Woster: The South Dakota Paradise That Brought Mom Peace – Mitchell Republic


Cruising in a boat on the Missouri River between Chamberlain and Oacoma last Sunday, I found myself wishing my mom was on board.

That would never have happened, of course, even if she was alive and in her prime. With the possible exception of an airplane flying through the clouds, nothing attracted him less than a boat on water. She crossed a ferry on one of the Great Lakes exactly once, while on a family vacation. She was very fond of the cobbled highways and city streets, whether she was walking or driving her aging Chevrolet sedan over the bridge to Al’s Oasis for coffee and pie.

She flew in an airplane once in her life. It was then that she had a heart attack and had to be airlifted to Sioux Falls. And when the initial crisis passed and she was safely put in a hospital bed, she really didn’t like the fact that her family put her on a plane without her consent. “Who decided you could do this?” she demanded to know.

So, yeah, I know she would never get in a boat with me. I still wish she had been. She would have loved Sunday. The afternoon was pleasant, with just enough wind to make the temperature of over 80 degrees pleasant. The sun shining on the water created ribbons of sparkling diamonds in the wake of the other boats. And the hills were alive with some of the brightest, most vibrant green colors you will ever see in this part of the country.

The area around Chamberlain is its own paradise at this time of year when the rain has fallen in the spring. The humidity brings the grasses and wildflowers to life on the cliffs that rise from the shore of the river. The poplars and elms that line the shore and climb the cliffs are brilliant with medium-green leaves so vivid they look still damp with morning dew. The cedars, bushes and shrubs and trees in the draws and on top of the ridges are a darker green, almost black when the sun hits them right. And, as if to keep the palette of greens from overwhelming the senses, scattered here and there are the soft grays of Russian olives. It is enough to make a person believe that perhaps an invisible master artist has been at work.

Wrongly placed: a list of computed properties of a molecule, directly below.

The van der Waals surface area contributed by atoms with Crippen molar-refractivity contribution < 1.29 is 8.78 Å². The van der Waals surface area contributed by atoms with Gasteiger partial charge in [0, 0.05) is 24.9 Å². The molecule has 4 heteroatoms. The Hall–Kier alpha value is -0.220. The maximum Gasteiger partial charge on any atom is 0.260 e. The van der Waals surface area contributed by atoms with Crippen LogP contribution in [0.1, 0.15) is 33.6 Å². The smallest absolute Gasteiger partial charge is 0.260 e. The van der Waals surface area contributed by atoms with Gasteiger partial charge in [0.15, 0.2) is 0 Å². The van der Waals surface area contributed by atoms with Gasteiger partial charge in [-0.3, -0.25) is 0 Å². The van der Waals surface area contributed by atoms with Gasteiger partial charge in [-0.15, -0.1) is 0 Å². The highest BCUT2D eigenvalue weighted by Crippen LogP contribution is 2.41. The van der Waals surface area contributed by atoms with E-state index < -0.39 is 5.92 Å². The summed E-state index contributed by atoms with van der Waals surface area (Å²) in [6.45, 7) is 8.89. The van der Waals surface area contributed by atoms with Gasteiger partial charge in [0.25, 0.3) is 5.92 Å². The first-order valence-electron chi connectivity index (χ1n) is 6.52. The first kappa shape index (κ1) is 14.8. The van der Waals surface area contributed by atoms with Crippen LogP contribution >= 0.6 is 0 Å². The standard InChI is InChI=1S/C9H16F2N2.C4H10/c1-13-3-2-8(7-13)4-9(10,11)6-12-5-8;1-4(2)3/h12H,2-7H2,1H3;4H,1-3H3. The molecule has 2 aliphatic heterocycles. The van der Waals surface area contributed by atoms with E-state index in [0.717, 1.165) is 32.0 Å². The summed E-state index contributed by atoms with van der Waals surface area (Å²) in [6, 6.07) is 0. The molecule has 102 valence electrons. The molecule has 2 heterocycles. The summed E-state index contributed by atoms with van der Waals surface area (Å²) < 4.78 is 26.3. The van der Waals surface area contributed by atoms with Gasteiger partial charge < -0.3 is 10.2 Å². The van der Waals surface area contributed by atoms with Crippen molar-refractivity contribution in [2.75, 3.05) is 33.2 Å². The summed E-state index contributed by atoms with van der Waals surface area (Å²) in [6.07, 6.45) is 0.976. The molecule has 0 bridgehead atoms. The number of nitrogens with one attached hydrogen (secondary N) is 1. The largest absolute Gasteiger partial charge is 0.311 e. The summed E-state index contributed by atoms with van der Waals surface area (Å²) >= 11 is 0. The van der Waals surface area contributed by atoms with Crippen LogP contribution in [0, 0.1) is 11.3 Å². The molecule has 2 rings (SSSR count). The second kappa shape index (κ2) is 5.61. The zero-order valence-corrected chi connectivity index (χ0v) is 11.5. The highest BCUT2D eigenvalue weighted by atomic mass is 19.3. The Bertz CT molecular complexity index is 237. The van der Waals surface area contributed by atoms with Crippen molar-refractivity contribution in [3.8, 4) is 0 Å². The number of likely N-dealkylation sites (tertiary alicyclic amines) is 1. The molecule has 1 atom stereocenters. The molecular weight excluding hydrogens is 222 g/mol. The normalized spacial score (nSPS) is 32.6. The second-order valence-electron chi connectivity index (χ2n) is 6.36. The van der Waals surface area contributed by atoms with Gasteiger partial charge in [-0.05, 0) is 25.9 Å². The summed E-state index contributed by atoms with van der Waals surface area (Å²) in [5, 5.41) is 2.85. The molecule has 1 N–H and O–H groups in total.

I don’t care if you’re a resident who’s lived here your whole life or one of the weekend and holiday visitors who keep their boats in marinas and the growing number of boat storage units along River. You must be in awe of the Missouri River Valley when the soil is rich in moisture and the colors shine from every plant, tree, and blade of grass. If I wasn’t already living here, I would move here just for times like Sunday’s cruise.

It was one of the things my mother loved the most in this country of origin. Other than her children and grandchildren, she had no deeper and more enduring affection than for the land that nurtured her. She would jump at the chance any day to take a drive through the Chamberlain Hills and the fields and pastures of County Lyman. Even in dry spells, she enjoyed the ride, although she repeatedly muttered, “It could definitely handle a good rain.” »

Occasionally, on my way back from a trip to the newsroom in Sioux Falls, I would pass by, pick it up, and spend an hour on the back roads. Once she passed away, 18 years ago now, I wished I had done it more often. How little to give back to someone who willingly gave everything she had.

When the countryside was green, as it is now, my mother would look out the car window and tell how the green countryside reminded her of Ireland, where her family is from. She had never seen Ireland, of course. This would have required an ocean crossing by plane or boat. She had picture books of the place, though, and the pictures of the Emerald Isle appealed to her. Just like readers in the country here at home.

I wish she could see the place on Sunday.


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